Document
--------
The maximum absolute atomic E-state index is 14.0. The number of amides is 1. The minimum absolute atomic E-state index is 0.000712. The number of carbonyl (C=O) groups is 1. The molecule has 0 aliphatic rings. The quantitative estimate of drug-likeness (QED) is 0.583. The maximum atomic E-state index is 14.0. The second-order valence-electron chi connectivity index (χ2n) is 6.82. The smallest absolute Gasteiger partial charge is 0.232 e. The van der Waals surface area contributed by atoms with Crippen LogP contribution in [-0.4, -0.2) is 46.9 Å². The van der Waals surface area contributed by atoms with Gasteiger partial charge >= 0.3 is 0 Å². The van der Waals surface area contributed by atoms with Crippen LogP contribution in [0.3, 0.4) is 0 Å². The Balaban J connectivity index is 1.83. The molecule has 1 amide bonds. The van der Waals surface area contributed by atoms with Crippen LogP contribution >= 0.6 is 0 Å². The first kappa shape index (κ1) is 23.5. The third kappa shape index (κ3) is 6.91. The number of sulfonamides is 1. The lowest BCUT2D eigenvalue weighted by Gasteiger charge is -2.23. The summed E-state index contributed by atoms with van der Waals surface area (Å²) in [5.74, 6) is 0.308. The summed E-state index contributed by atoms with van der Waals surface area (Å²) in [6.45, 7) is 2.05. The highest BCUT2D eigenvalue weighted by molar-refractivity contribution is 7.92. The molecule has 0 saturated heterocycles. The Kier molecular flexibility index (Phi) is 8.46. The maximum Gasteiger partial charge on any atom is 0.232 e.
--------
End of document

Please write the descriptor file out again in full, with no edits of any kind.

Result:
The maximum absolute atomic E-state index is 14.0. The number of amides is 1. The minimum absolute atomic E-state index is 0.000712. The number of carbonyl (C=O) groups is 1. The molecule has 0 aliphatic rings. The quantitative estimate of drug-likeness (QED) is 0.583. The maximum atomic E-state index is 14.0. The second-order valence-electron chi connectivity index (χ2n) is 6.82. The smallest absolute Gasteiger partial charge is 0.232 e. The van der Waals surface area contributed by atoms with Crippen LogP contribution in [-0.4, -0.2) is 46.9 Å². The van der Waals surface area contributed by atoms with Gasteiger partial charge >= 0.3 is 0 Å². The van der Waals surface area contributed by atoms with Crippen LogP contribution in [0.3, 0.4) is 0 Å². The Balaban J connectivity index is 1.83. The molecule has 1 amide bonds. The van der Waals surface area contributed by atoms with Crippen LogP contribution >= 0.6 is 0 Å². The first kappa shape index (κ1) is 23.5. The third kappa shape index (κ3) is 6.91. The number of sulfonamides is 1. The lowest BCUT2D eigenvalue weighted by Gasteiger charge is -2.23. The summed E-state index contributed by atoms with van der Waals surface area (Å²) in [5.74, 6) is 0.308. The summed E-state index contributed by atoms with van der Waals surface area (Å²) in [6.45, 7) is 2.05. The highest BCUT2D eigenvalue weighted by molar-refractivity contribution is 7.92. The molecule has 0 saturated heterocycles. The Kier molecular flexibility index (Phi) is 8.46. The maximum Gasteiger partial charge on any atom is 0.232 e.